"That's the spirit! Remember, the sisters have been as hard hit as we have. No amount of help is too small!" prodded Warriv as the first few of a growing trickle of caravaners came up and, with sheepish grins on their faces, presented what they could spare to Warriv and the sisters. Warriv gestured for them to place it upon the ground, and they did so. -- One said as he did so, "Please avenge my dear Delia for me. Promise me!" -- Liene nodded her head. "Promise."

By twos and threes the caravaners came up, some looking eager, others sniffling and doing their best to hide their sorrow, to place upon the ground whatever they were willing to part with. Baubles, trinkets, coins, segmentums and even the occasional singleton found their way into the growing pile. The sisters watched on, some mute with amazement, as tears of thankfulness ran down their cheeks, while others thanked each donor.

And when they'd finished, Amplisa stepped forward to address the crowd, wiping the glistening tears from her eyes. She spoke, her voice catching. "Thank you… thank you so much. I don't know what else to say, except that, rest assured, we will put this to good use. We will fight the redskins to the end, we will make them pay for what they have done. You shall have your revenge. You all, shall have your revenge. And when we have taken the monastery back, you will all be welcome."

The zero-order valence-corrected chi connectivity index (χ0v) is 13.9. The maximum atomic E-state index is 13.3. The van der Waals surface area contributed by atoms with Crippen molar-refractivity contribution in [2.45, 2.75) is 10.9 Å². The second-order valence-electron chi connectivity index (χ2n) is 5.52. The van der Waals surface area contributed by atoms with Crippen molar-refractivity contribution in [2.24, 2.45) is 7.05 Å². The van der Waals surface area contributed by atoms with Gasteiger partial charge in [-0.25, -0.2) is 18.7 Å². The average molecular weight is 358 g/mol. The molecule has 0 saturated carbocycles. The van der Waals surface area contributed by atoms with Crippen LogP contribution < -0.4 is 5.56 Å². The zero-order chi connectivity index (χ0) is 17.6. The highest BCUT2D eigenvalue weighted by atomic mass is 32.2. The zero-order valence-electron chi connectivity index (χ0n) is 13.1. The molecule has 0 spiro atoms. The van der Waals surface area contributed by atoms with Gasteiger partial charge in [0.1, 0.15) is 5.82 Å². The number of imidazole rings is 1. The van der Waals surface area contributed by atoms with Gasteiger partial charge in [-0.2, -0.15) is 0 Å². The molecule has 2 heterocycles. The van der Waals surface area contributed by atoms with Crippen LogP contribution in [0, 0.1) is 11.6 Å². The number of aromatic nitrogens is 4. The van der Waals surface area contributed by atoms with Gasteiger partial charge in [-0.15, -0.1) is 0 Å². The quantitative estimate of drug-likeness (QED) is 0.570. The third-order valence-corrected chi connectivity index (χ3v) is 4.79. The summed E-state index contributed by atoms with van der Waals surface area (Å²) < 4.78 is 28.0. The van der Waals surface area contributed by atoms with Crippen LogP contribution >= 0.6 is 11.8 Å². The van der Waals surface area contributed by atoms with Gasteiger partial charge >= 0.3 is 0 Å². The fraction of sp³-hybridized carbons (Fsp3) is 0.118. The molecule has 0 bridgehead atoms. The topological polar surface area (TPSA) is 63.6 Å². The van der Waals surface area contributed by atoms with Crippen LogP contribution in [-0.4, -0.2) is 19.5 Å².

After a few more such lines from Amplisa and some more exhortations from the caravaners, Warriv spoke up: "The morning is getting on, and I'm sure many of you are looking to head on out soon so as to make it to the next town over by nightfall. Don't forget to bid each other farewells!" And shortly thereafter, the gathered crowd began to dissipate, seemingly carried away by the growing number of passersby walking through the streets, until only the sisters, Warriv and Taril's group, and a few others remained.

"Well, Art, I think it's time we said farewell to the sisters," said Warriv. He pointed to the covered wagon by his side. "I have our supplies loaded and ready to go, and we have a long ways to--"

"Warriv," Art interrupted, "I'll not be going." -- Warriv gaped at him. "You're… You're not coming with us?" -- A nod. "I've decided to fight alongside the sisterhood." -- Taril came up. "You're kidding, right?" -- "Art, have you forgot what happened so quickly? You can't fight like that. The way you are, going into battle? You'll just be throwing your life away." -- "I've made up my mind, and trust me, I've given it much thought," Art said. "The sisters desperately need whatever help they can get, and I can hold my own. I've fought the redskins before; fought them and bested them. I can do so again. I can't just walk away from this. Why, they still need to answer for hacking my hand off." -- "But Art, that's exactly why--"